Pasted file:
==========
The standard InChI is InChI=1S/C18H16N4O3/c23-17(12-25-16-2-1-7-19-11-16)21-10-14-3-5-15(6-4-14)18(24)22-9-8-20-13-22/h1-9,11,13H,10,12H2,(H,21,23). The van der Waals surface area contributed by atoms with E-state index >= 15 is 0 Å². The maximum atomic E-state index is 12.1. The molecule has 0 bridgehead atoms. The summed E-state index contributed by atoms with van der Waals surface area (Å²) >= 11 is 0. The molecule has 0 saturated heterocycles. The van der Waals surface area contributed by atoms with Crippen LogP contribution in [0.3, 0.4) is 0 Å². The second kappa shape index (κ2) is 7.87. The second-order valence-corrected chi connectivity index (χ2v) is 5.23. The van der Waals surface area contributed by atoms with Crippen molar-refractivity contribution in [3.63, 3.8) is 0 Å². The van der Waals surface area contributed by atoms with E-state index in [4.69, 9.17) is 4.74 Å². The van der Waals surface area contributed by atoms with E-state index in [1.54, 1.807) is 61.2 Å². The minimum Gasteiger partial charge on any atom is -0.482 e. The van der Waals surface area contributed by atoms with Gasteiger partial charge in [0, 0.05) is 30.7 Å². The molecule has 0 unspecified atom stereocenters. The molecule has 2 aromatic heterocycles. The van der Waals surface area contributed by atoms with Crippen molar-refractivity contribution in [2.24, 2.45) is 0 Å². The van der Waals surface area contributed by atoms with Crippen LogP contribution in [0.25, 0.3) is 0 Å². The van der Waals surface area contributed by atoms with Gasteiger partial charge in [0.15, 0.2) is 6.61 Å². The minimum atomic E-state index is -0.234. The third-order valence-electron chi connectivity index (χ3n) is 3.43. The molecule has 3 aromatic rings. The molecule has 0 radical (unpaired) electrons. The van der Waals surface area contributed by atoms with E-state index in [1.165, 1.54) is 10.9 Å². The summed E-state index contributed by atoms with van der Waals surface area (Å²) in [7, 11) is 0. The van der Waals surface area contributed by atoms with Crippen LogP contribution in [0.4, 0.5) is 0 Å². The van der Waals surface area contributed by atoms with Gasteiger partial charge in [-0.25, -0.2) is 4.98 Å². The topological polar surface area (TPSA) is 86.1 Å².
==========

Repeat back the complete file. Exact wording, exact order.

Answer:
The standard InChI is InChI=1S/C18H16N4O3/c23-17(12-25-16-2-1-7-19-11-16)21-10-14-3-5-15(6-4-14)18(24)22-9-8-20-13-22/h1-9,11,13H,10,12H2,(H,21,23). The van der Waals surface area contributed by atoms with E-state index >= 15 is 0 Å². The maximum atomic E-state index is 12.1. The molecule has 0 bridgehead atoms. The summed E-state index contributed by atoms with van der Waals surface area (Å²) >= 11 is 0. The molecule has 0 saturated heterocycles. The van der Waals surface area contributed by atoms with Crippen LogP contribution in [0.3, 0.4) is 0 Å². The second kappa shape index (κ2) is 7.87. The second-order valence-corrected chi connectivity index (χ2v) is 5.23. The van der Waals surface area contributed by atoms with Crippen molar-refractivity contribution in [3.63, 3.8) is 0 Å². The van der Waals surface area contributed by atoms with E-state index in [4.69, 9.17) is 4.74 Å². The van der Waals surface area contributed by atoms with E-state index in [1.54, 1.807) is 61.2 Å². The minimum Gasteiger partial charge on any atom is -0.482 e. The van der Waals surface area contributed by atoms with Gasteiger partial charge in [0, 0.05) is 30.7 Å². The molecule has 0 unspecified atom stereocenters. The molecule has 2 aromatic heterocycles. The van der Waals surface area contributed by atoms with Crippen molar-refractivity contribution in [2.24, 2.45) is 0 Å². The van der Waals surface area contributed by atoms with Crippen LogP contribution in [0.25, 0.3) is 0 Å². The van der Waals surface area contributed by atoms with Gasteiger partial charge in [0.15, 0.2) is 6.61 Å². The minimum atomic E-state index is -0.234. The third-order valence-electron chi connectivity index (χ3n) is 3.43. The molecule has 3 aromatic rings. The molecule has 0 radical (unpaired) electrons. The van der Waals surface area contributed by atoms with E-state index in [1.165, 1.54) is 10.9 Å². The summed E-state index contributed by atoms with van der Waals surface area (Å²) in [7, 11) is 0. The van der Waals surface area contributed by atoms with Crippen LogP contribution in [0.4, 0.5) is 0 Å². The van der Waals surface area contributed by atoms with Gasteiger partial charge in [-0.25, -0.2) is 4.98 Å². The topological polar surface area (TPSA) is 86.1 Å².